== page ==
How Do We Understand Biblically “Seeking” God?

How Do We Understand Biblically “Seeking” God?

From Ligonier Ministries: “People will come to church in droves if you entertain them. But that is not the purpose of worship. In today’s Q&A video from our 2017 National Conference, watch as R.C. Sproul and John MacArthur call the church back to its true purpose.” (Emphasis Mine).

Indeed.

This is a huge problem in today’s world. What people want is not always what they need. Show me a church that centers on [entertaining the people and I will show you a church that has malnourished people in the pews if they are not altogether lost. 

Daily Roundup for September 4, 2018

Daily Roundup for September 4, 2018

Here are the items and resources of interest for September 4, 2018:

NOTE: See under “technology” for an item for sale. 

 

Theology/Christianity:

 

 

 

** The Daily Roundup is published Monday-Friday at 9 AM ET **

Technology:

  • I am considering selling my Surface Pro 3.  It is a Windows 10 home; 64 GB SSD with 4 GB RAM and a 64 GB SD Card. It comes complete with a keyboard cover and Surface Pen. It is in pristine condition. I will not accept any offer below $400, and you will need to pay for the shipping. Images below. Leave a message here if interested. 


 

 

 

 

 

 

 

 

 

What is the Greatest Issue Facing the Church Today?

What is the Greatest Issue Facing the Church Today?

“What is the greatest issue facing the church today?” In this clip from the introduction to a sermon entitled “The Maker’s Instructions,” GPTS Board Member and pastor, Dr. Ian Hamilton, suggests an answer appropriate to every generation. This sermon was Dr. Hamilton’s contribution to our 2016 Spring Theology Conference on Marriage, Family, and Sexuality. For the entire message, follow this link: https://youtu.be/6zTrxTtHaqA

Daily Roundup for March 26, 2018

Daily Roundup for March 26, 2018

Here are the items and resources of interest for March 26, 2018:


Theology/Christianity:

What has gone wrong? At the heart of the mess is a simple phenomenon: the churches seem to have lost a love for and confidence in the Word of God. They still carry Bibles and declare the authority of the Scriptures. They still have sermons based on Bible verses and still have Bible study classes. But not much of the Bible is actually read in their services. Their sermons and studies usually do not examine the Bible to see what it thinks is important for the people of God. Increasingly they treat the Bible as tidbits of poetic inspiration, of pop psychology, and of self-help advice. Congregations where the Bible is ignored or abused are in the gravest peril. Churches that depart from the Word will soon find that God has departed from them.

 

 

Technology:

 

** The Daily Roundup is published Monday-Friday at 9 AM ET **
 
Daily Roundup for February 16, 2018

Daily Roundup for February 16, 2018

Here are the items and resources of interest for February 16, 2018:


Theology/Christianity:

 

BOOK RECOMMENDATION: The Church of Christ by James Bannerman

From the website: “The New Testament places the church at the centre of its practical vision of the Christian life and at the heart of the Great Commission. A church-less Christianity is no real Christianity at all.
As we head into a world very similar to Paul’s own context, in which pluralism dominates and Christianity is regarded with intellectual and moral suspicion, it is vital that Christians have a clear understanding of what the church actually is.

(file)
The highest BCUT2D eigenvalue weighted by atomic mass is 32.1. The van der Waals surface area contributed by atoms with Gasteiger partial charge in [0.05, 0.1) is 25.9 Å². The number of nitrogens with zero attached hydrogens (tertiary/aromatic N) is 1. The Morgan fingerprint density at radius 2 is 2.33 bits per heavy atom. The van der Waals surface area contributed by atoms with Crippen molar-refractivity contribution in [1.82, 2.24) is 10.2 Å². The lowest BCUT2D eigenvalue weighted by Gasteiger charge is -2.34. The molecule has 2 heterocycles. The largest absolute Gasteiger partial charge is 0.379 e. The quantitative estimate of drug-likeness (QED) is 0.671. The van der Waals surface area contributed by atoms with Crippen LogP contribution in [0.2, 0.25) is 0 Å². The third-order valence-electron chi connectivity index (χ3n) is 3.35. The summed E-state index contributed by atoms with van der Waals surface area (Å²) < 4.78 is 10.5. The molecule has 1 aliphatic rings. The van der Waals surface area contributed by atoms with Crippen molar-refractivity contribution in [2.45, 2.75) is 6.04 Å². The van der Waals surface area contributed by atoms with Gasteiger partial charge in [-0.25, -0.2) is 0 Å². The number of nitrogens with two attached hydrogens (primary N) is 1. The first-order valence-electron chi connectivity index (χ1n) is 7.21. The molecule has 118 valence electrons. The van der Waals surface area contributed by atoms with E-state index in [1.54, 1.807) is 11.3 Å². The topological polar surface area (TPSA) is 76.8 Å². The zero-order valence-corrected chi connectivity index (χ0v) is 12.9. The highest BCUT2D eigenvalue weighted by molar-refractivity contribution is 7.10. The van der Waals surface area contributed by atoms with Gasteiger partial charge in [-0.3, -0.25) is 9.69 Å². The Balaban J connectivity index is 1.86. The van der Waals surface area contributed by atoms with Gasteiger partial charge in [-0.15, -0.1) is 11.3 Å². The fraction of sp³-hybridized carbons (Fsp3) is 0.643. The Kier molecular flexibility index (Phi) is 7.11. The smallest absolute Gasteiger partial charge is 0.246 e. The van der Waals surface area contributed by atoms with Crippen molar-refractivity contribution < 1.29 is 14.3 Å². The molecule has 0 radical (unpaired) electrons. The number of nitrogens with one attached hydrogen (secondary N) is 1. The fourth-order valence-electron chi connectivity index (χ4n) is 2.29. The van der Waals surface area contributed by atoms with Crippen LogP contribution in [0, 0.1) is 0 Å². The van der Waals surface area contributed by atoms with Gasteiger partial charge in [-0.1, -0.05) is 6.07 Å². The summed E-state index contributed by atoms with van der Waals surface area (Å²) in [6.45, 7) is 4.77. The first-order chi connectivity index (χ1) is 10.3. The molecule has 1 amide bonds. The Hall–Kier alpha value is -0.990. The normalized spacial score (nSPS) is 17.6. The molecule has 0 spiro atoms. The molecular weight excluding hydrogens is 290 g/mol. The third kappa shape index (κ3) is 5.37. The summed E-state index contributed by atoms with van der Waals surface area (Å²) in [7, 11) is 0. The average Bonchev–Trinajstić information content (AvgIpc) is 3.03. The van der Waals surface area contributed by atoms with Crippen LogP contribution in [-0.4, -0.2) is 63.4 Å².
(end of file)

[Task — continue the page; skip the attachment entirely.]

James Bannerman’s The Church of Christ is one of the key historic texts of the doctrine of the church. Few will agree with everything the author has to say, but as Carl Trueman states in his foreword, ‘the great thing about the book is that it will stimulate the reader to reflect on the nature of the church in a profoundly biblical and historically sensitive way’.
After dealing with basic principles and distinctions, such as the contrast between the visible and invisible church, and between the local and universal church, Bannerman takes up the important and far-reaching question of the relation between church and state. But the body of the work is really a treatise on church power—the nature, limits and exercise of Christ’s power in the church in its connexional and local aspects. In what does the ordained ministry consist? Should the church micro-manage the lives of her members? To what extent should the church campaign for wider political or social causes? Is the church to be an agent for the transformation of society as a whole? What tools does the church have for making disciples and, if necessary, disciplining them? Answers to these questions can only come from a correct understanding of the nature of the church’s power.
Although Presbyterian in conviction, the author has undertaken a ‘comparative’ study of the various classic positions on each issue under consideration as these are expressed in the confessional symbols and standard authors. It is this method which makes the book so useful for all serious-minded readers. The appendix also contains valuable bibliographical material.
This is classic Scottish theology at its best, and those who take the time to digest it will be richly rewarded.”

 

Technology:

  • For those of you who have a Samsung phone, a nice little app called SideSync is very helpful. It mirrors your phone on your laptop/desktop computer. In order to use it you need the SideSync app on your phone.If your Samsung phone is fairly new it is probably installed already. Check and then go to the SideSync website and download the program for each computer you want to us with your phone.

 

** The Daily Roundup is published Monday-Friday at 9 AM ET.  See you next week! **